Location: Crops Pathology and Genetics ResearchTitle: Synchrotron microtomography of xylem embolism in Sequoia sempervirens seedlings during cycles of drought and recovery
|Choat, Brendan - Western Sydney University|
|Brodersen, Craig - Yale University|
Submitted to: New Phytologist
Publication Type: Peer Reviewed Journal
Publication Acceptance Date: 11/10/2014
Publication Date: 2/10/2015
Publication URL: http://onlinelibrary.wiley.com/doi/10.1111/nph.13110/abstract
Citation: Choat, B., Brodersen, C., Mcelrone, A.J. 2015. Synchrotron microtomography of xylem embolism in Sequoia sempervirens seedlings during cycles of drought and recovery. New Phytologist. 205:1095-1105.
Interpretive Summary: Air seeding was confirmed as the primary mechanism of drought-induced cavitation in coast redwood although a small number of tracheids initially became embolised via another mechanism. There was no evidence of embolism repair after drought.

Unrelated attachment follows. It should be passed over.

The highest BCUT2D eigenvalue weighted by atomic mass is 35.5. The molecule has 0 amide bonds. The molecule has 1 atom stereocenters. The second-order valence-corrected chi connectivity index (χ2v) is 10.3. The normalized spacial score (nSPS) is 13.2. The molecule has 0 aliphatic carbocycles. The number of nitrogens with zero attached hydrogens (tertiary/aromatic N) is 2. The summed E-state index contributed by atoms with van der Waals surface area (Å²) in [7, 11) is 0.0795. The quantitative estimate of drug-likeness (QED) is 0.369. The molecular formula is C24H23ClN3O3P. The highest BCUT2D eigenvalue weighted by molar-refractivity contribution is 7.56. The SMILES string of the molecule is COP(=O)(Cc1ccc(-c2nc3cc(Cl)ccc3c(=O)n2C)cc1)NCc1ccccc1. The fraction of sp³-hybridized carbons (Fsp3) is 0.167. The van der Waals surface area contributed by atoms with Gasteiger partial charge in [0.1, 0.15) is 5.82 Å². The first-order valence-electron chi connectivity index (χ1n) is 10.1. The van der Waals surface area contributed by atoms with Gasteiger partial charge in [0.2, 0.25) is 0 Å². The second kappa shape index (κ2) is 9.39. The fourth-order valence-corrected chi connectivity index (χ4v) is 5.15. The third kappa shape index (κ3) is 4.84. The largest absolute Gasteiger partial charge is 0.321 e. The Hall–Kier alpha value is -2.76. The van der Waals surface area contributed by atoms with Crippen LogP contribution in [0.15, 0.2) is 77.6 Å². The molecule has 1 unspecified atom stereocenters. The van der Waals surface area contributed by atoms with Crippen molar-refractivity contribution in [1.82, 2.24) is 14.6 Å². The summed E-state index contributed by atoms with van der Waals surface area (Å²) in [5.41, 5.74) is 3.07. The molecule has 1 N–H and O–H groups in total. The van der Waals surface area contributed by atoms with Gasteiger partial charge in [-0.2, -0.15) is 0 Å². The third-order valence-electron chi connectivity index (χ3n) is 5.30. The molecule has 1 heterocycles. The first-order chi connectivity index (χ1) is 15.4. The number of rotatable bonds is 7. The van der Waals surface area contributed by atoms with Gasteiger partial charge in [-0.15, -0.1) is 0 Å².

Technical Abstract: The formation of emboli in xylem conduits can dramatically reduce hydraulic capacity and represents one of the principal mechanisms of drought induced mortality in woody plants. Some angiosperm species possess a mechanism to rapidly repair embolism by dissolving gas back into solution. However, it is unknown if conifer species possess a similar mechanism. Using synchrotron based micro computed tomography (microCT), we examined embolism in the xylem of coast redwood (Sequoia sempervirens) seedlings that were subjected to cycles of drought and rewatering. Embolism formation was observed occurring by three different mechanisms: as tracheids embolizing in wide interconnected bands, as isolated tracheids in seemingly random events, and as functional groups connected to photosynthetic organs. Embolism spread outward from tracheids adjacent to the pith to the outer regions of the stem. The transition zone between earlywood and latewood tracheids appeared to act as a point of resistance for embolism spread, with latewood tracheids cavitating before earlywood tracheids. Upon rewatering, stem water potential recovered to pre-drought stress levels within 24 hrs, however, no evidence of embolism repair was observed even after a further two weeks under well watered conditions. The results indicate intertracheid air seeding is the primary mechanism by which embolism spreads in the xylem of S. sempervirens, but also showed that a small number of tracheids initially become gas filled via another mechanism. The inability of S. sempervirens seedlings to reverse drought induced embolism after recovery of stem water potential is most likely related to the non-reversibility of tori sealing over the pit apertures after aspiration.